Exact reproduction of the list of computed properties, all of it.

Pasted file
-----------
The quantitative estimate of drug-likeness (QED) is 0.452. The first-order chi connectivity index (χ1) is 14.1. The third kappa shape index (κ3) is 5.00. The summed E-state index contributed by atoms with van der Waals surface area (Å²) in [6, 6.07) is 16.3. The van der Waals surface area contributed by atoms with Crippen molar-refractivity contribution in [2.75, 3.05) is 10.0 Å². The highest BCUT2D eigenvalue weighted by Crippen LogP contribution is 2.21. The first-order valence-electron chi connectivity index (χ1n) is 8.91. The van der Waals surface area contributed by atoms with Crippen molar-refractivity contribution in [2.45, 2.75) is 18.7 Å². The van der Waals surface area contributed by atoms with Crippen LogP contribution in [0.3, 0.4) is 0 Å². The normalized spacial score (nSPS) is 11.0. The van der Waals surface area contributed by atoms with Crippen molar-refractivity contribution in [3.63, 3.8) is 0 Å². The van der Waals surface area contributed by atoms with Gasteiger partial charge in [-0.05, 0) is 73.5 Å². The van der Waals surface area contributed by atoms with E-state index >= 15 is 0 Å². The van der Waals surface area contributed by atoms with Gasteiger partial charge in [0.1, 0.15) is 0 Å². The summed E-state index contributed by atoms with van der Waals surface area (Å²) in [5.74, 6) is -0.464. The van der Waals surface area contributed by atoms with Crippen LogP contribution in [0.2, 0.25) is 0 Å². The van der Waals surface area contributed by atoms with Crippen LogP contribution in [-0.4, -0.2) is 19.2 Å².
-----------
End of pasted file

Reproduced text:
The quantitative estimate of drug-likeness (QED) is 0.452. The first-order chi connectivity index (χ1) is 14.1. The third kappa shape index (κ3) is 5.00. The summed E-state index contributed by atoms with van der Waals surface area (Å²) in [6, 6.07) is 16.3. The van der Waals surface area contributed by atoms with Crippen molar-refractivity contribution in [2.75, 3.05) is 10.0 Å². The highest BCUT2D eigenvalue weighted by Crippen LogP contribution is 2.21. The first-order valence-electron chi connectivity index (χ1n) is 8.91. The van der Waals surface area contributed by atoms with Crippen molar-refractivity contribution in [2.45, 2.75) is 18.7 Å². The van der Waals surface area contributed by atoms with Crippen LogP contribution in [0.3, 0.4) is 0 Å². The normalized spacial score (nSPS) is 11.0. The van der Waals surface area contributed by atoms with Crippen molar-refractivity contribution in [3.63, 3.8) is 0 Å². The van der Waals surface area contributed by atoms with Gasteiger partial charge in [-0.05, 0) is 73.5 Å². The van der Waals surface area contributed by atoms with E-state index >= 15 is 0 Å². The van der Waals surface area contributed by atoms with Gasteiger partial charge in [0.1, 0.15) is 0 Å². The summed E-state index contributed by atoms with van der Waals surface area (Å²) in [5.74, 6) is -0.464. The van der Waals surface area contributed by atoms with Crippen LogP contribution in [0.2, 0.25) is 0 Å². The van der Waals surface area contributed by atoms with Crippen LogP contribution in [-0.4, -0.2) is 19.2 Å².